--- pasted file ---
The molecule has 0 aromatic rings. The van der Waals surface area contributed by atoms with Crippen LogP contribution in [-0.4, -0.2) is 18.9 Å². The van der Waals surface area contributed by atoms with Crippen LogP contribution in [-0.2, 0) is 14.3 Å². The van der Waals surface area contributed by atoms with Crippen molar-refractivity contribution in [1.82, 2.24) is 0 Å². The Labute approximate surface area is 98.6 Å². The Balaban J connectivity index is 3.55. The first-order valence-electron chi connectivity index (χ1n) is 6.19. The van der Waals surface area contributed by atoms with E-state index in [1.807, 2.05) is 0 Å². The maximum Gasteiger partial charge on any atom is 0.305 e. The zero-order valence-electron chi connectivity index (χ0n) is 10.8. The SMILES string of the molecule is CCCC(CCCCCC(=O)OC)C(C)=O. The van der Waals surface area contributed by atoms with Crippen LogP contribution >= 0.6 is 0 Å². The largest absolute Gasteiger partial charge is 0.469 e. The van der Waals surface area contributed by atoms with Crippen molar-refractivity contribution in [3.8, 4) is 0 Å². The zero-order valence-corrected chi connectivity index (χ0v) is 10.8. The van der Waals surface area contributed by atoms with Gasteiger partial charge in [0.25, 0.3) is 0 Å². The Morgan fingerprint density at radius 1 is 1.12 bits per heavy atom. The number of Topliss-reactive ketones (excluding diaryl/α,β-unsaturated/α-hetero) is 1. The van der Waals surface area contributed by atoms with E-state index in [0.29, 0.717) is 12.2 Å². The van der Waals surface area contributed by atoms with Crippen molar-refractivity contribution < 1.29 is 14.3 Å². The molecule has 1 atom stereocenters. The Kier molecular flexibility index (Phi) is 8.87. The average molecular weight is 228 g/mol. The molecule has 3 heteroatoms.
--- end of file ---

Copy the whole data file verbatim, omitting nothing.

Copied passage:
The molecule has 0 aromatic rings. The van der Waals surface area contributed by atoms with Crippen LogP contribution in [-0.4, -0.2) is 18.9 Å². The van der Waals surface area contributed by atoms with Crippen LogP contribution in [-0.2, 0) is 14.3 Å². The van der Waals surface area contributed by atoms with Crippen molar-refractivity contribution in [1.82, 2.24) is 0 Å². The Labute approximate surface area is 98.6 Å². The Balaban J connectivity index is 3.55. The first-order valence-electron chi connectivity index (χ1n) is 6.19. The van der Waals surface area contributed by atoms with E-state index in [1.807, 2.05) is 0 Å². The maximum Gasteiger partial charge on any atom is 0.305 e. The zero-order valence-electron chi connectivity index (χ0n) is 10.8. The SMILES string of the molecule is CCCC(CCCCCC(=O)OC)C(C)=O. The van der Waals surface area contributed by atoms with Crippen LogP contribution >= 0.6 is 0 Å². The largest absolute Gasteiger partial charge is 0.469 e. The van der Waals surface area contributed by atoms with Crippen molar-refractivity contribution in [3.8, 4) is 0 Å². The zero-order valence-corrected chi connectivity index (χ0v) is 10.8. The van der Waals surface area contributed by atoms with Gasteiger partial charge in [0.25, 0.3) is 0 Å². The Morgan fingerprint density at radius 1 is 1.12 bits per heavy atom. The number of Topliss-reactive ketones (excluding diaryl/α,β-unsaturated/α-hetero) is 1. The van der Waals surface area contributed by atoms with E-state index in [0.29, 0.717) is 12.2 Å². The van der Waals surface area contributed by atoms with Crippen molar-refractivity contribution < 1.29 is 14.3 Å². The molecule has 1 atom stereocenters. The Kier molecular flexibility index (Phi) is 8.87. The average molecular weight is 228 g/mol. The molecule has 3 heteroatoms.